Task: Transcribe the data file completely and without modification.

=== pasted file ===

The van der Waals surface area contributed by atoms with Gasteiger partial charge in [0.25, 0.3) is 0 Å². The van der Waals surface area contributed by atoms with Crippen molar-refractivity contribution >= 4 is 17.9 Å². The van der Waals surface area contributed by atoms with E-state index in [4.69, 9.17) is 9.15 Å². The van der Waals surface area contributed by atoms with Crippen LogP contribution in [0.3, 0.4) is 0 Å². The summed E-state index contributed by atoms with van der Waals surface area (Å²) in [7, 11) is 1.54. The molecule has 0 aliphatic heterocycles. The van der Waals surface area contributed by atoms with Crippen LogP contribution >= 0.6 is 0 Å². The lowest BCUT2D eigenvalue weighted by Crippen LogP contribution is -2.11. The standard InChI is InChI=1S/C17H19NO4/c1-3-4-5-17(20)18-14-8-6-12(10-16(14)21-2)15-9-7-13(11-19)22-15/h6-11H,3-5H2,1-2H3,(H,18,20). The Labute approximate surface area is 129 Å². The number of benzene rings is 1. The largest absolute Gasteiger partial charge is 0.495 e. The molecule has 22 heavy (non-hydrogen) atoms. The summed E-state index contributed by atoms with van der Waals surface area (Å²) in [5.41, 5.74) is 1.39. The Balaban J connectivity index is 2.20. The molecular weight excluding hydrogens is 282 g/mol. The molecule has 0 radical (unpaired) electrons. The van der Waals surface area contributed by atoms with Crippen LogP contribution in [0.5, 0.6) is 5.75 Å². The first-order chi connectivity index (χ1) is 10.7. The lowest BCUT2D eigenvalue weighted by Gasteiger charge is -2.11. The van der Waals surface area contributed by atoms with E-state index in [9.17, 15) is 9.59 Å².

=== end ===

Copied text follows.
The van der Waals surface area contributed by atoms with Gasteiger partial charge in [0.25, 0.3) is 0 Å². The van der Waals surface area contributed by atoms with Crippen molar-refractivity contribution >= 4 is 17.9 Å². The van der Waals surface area contributed by atoms with E-state index in [4.69, 9.17) is 9.15 Å². The van der Waals surface area contributed by atoms with Crippen LogP contribution in [0.3, 0.4) is 0 Å². The summed E-state index contributed by atoms with van der Waals surface area (Å²) in [7, 11) is 1.54. The molecule has 0 aliphatic heterocycles. The van der Waals surface area contributed by atoms with Crippen LogP contribution >= 0.6 is 0 Å². The lowest BCUT2D eigenvalue weighted by Crippen LogP contribution is -2.11. The standard InChI is InChI=1S/C17H19NO4/c1-3-4-5-17(20)18-14-8-6-12(10-16(14)21-2)15-9-7-13(11-19)22-15/h6-11H,3-5H2,1-2H3,(H,18,20). The Labute approximate surface area is 129 Å². The number of benzene rings is 1. The largest absolute Gasteiger partial charge is 0.495 e. The molecule has 22 heavy (non-hydrogen) atoms. The summed E-state index contributed by atoms with van der Waals surface area (Å²) in [5.41, 5.74) is 1.39. The Balaban J connectivity index is 2.20. The molecular weight excluding hydrogens is 282 g/mol. The molecule has 0 radical (unpaired) electrons. The van der Waals surface area contributed by atoms with Crippen LogP contribution in [0.5, 0.6) is 5.75 Å². The first-order chi connectivity index (χ1) is 10.7. The lowest BCUT2D eigenvalue weighted by Gasteiger charge is -2.11. The van der Waals surface area contributed by atoms with E-state index in [9.17, 15) is 9.59 Å².